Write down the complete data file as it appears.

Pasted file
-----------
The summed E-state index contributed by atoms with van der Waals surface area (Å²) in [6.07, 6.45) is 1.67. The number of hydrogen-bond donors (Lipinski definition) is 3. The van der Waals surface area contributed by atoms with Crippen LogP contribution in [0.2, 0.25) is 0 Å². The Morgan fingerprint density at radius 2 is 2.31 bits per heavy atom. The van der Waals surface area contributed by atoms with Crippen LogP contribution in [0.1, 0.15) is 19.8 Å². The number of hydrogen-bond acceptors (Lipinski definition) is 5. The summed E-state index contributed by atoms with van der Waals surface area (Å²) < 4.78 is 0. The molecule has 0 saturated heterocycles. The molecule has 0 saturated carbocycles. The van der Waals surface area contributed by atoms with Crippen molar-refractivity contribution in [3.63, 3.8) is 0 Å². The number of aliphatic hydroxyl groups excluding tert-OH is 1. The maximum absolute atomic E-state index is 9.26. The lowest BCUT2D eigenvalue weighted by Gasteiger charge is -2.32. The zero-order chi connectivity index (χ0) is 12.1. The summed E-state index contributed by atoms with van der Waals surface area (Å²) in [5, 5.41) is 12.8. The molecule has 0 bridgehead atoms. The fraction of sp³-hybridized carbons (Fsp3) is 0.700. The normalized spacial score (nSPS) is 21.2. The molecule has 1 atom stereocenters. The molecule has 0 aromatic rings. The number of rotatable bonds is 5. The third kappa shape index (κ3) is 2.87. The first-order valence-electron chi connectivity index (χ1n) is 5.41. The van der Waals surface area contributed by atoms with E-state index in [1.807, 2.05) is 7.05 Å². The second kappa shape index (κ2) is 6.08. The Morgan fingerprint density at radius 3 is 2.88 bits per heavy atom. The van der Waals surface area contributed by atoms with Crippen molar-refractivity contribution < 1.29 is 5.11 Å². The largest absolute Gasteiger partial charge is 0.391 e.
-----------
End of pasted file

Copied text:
The summed E-state index contributed by atoms with van der Waals surface area (Å²) in [6.07, 6.45) is 1.67. The number of hydrogen-bond donors (Lipinski definition) is 3. The van der Waals surface area contributed by atoms with Crippen LogP contribution in [0.2, 0.25) is 0 Å². The Morgan fingerprint density at radius 2 is 2.31 bits per heavy atom. The van der Waals surface area contributed by atoms with Crippen LogP contribution in [0.1, 0.15) is 19.8 Å². The number of hydrogen-bond acceptors (Lipinski definition) is 5. The summed E-state index contributed by atoms with van der Waals surface area (Å²) < 4.78 is 0. The molecule has 0 saturated heterocycles. The molecule has 0 saturated carbocycles. The van der Waals surface area contributed by atoms with Crippen molar-refractivity contribution in [3.63, 3.8) is 0 Å². The number of aliphatic hydroxyl groups excluding tert-OH is 1. The maximum absolute atomic E-state index is 9.26. The lowest BCUT2D eigenvalue weighted by Gasteiger charge is -2.32. The zero-order chi connectivity index (χ0) is 12.1. The summed E-state index contributed by atoms with van der Waals surface area (Å²) in [5, 5.41) is 12.8. The molecule has 0 bridgehead atoms. The fraction of sp³-hybridized carbons (Fsp3) is 0.700. The normalized spacial score (nSPS) is 21.2. The molecule has 1 atom stereocenters. The molecule has 0 aromatic rings. The number of rotatable bonds is 5. The third kappa shape index (κ3) is 2.87. The first-order valence-electron chi connectivity index (χ1n) is 5.41. The van der Waals surface area contributed by atoms with E-state index in [1.807, 2.05) is 7.05 Å². The second kappa shape index (κ2) is 6.08. The Morgan fingerprint density at radius 3 is 2.88 bits per heavy atom. The van der Waals surface area contributed by atoms with Crippen molar-refractivity contribution < 1.29 is 5.11 Å². The largest absolute Gasteiger partial charge is 0.391 e.